Cerebral Palsy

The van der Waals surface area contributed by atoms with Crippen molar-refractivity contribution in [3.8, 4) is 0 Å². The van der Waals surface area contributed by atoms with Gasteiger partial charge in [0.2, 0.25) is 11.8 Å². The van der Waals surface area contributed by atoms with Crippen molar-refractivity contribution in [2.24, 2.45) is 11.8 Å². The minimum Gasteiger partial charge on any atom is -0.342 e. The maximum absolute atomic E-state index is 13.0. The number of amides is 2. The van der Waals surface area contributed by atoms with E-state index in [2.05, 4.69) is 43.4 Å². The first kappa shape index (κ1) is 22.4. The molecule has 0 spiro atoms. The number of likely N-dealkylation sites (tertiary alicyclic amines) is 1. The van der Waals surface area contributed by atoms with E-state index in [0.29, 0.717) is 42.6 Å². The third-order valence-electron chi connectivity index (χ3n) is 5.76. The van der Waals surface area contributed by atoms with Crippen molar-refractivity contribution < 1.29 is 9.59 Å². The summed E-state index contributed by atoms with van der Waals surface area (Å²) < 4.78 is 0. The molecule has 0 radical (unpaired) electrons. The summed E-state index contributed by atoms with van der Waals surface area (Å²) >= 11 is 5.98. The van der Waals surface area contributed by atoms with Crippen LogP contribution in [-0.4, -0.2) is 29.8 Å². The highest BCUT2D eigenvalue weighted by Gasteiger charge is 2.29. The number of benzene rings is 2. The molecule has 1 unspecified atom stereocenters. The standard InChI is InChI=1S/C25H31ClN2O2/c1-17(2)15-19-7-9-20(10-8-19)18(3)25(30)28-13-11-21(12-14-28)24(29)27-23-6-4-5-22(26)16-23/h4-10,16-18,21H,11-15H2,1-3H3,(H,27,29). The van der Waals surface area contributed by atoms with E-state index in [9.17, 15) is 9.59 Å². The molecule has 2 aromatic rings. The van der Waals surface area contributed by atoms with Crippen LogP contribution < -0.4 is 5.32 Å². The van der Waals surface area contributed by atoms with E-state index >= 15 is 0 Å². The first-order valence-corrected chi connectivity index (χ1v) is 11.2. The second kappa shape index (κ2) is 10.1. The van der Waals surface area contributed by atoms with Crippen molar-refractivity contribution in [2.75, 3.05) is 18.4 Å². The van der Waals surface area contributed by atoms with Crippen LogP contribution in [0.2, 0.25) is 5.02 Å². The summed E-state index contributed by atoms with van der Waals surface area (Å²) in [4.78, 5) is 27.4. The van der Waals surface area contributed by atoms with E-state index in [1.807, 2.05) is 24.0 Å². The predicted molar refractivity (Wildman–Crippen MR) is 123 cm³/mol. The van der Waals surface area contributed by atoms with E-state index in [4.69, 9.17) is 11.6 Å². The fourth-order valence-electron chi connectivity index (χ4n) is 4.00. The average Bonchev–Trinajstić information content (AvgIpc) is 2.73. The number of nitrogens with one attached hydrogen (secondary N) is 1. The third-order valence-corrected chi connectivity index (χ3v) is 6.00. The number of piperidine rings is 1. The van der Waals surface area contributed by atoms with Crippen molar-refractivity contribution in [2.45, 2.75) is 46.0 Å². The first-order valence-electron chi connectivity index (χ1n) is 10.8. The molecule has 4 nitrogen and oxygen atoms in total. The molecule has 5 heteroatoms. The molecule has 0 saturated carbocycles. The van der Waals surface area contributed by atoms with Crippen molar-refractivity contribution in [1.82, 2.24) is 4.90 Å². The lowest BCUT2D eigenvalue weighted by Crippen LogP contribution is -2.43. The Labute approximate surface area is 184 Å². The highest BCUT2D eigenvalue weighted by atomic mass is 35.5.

Cerebral palsy (CP) is a condition that affects muscle tone, movement, and balance. Rather than one disorder, it is a group of movement disorders that begin in the brain. Most people with this condition are born with it. The area of the brain that is affected, the part that controls balance, posture, and movement, is damaged around the time of birth or just after. Cerebral palsy creates muscle control issues from mild to severe, some people cannot walk or have trouble talking, and there are cases of intellectual disabilities ad well as physical. For children, CP is the most common movement disorder and occurs in 2.1 out of 1000 live births. Life expectancy for people with cerebral palsy is between 30 – 70 years.   Brain disruptions in the womb that can lead to cerebral palsy in a baby are a lack of blood flow to organs, genetic conditions, bleeding on the brain and seizures after birth. Other diseases if contracted by the pregnant mother may lead to CP in the infant. These include Rubella, Chickenpox, herpes, and Cytomegalovirus.


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